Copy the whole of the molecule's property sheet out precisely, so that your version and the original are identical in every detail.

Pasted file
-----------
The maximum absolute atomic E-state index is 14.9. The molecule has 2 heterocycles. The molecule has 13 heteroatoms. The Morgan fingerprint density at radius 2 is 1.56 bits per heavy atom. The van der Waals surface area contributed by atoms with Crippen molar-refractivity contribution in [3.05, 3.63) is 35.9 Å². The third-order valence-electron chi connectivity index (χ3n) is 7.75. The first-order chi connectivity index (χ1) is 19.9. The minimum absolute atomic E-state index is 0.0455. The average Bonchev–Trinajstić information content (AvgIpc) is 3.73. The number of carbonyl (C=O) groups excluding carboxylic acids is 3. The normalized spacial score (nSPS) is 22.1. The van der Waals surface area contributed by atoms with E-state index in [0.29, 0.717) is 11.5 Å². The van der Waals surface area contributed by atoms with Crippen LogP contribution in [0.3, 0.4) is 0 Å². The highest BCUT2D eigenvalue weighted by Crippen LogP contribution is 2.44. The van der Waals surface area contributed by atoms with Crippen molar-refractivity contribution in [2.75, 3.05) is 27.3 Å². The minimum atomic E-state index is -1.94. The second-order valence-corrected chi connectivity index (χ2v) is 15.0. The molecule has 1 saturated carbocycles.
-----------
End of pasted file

The maximum absolute atomic E-state index is 14.9. The molecule has 2 heterocycles. The molecule has 13 heteroatoms. The Morgan fingerprint density at radius 2 is 1.56 bits per heavy atom. The van der Waals surface area contributed by atoms with Crippen molar-refractivity contribution in [3.05, 3.63) is 35.9 Å². The third-order valence-electron chi connectivity index (χ3n) is 7.75. The first-order chi connectivity index (χ1) is 19.9. The minimum absolute atomic E-state index is 0.0455. The average Bonchev–Trinajstić information content (AvgIpc) is 3.73. The number of carbonyl (C=O) groups excluding carboxylic acids is 3. The normalized spacial score (nSPS) is 22.1. The van der Waals surface area contributed by atoms with E-state index in [0.29, 0.717) is 11.5 Å². The van der Waals surface area contributed by atoms with Crippen LogP contribution in [0.3, 0.4) is 0 Å². The highest BCUT2D eigenvalue weighted by Crippen LogP contribution is 2.44. The van der Waals surface area contributed by atoms with Crippen molar-refractivity contribution in [2.75, 3.05) is 27.3 Å². The minimum atomic E-state index is -1.94. The second-order valence-corrected chi connectivity index (χ2v) is 15.0. The molecule has 1 saturated carbocycles.